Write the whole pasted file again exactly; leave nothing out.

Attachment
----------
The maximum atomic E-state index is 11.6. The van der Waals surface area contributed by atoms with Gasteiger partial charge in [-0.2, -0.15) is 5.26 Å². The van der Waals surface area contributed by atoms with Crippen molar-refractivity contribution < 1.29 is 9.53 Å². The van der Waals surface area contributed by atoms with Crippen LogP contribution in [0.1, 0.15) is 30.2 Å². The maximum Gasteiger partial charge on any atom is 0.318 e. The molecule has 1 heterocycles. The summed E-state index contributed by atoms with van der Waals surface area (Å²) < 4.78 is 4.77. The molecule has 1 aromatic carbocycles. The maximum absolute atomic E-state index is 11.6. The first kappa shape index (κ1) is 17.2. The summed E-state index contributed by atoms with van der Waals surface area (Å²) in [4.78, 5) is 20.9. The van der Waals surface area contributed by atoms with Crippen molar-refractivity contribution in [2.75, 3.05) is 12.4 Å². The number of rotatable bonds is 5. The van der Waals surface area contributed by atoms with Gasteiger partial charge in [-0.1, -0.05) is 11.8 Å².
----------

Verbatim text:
The maximum atomic E-state index is 11.6. The van der Waals surface area contributed by atoms with Gasteiger partial charge in [-0.2, -0.15) is 5.26 Å². The van der Waals surface area contributed by atoms with Crippen molar-refractivity contribution < 1.29 is 9.53 Å². The van der Waals surface area contributed by atoms with Crippen LogP contribution in [0.1, 0.15) is 30.2 Å². The maximum Gasteiger partial charge on any atom is 0.318 e. The molecule has 1 heterocycles. The summed E-state index contributed by atoms with van der Waals surface area (Å²) < 4.78 is 4.77. The molecule has 1 aromatic carbocycles. The maximum absolute atomic E-state index is 11.6. The first kappa shape index (κ1) is 17.2. The summed E-state index contributed by atoms with van der Waals surface area (Å²) in [4.78, 5) is 20.9. The van der Waals surface area contributed by atoms with Crippen molar-refractivity contribution in [2.75, 3.05) is 12.4 Å². The number of rotatable bonds is 5. The van der Waals surface area contributed by atoms with Gasteiger partial charge in [-0.1, -0.05) is 11.8 Å².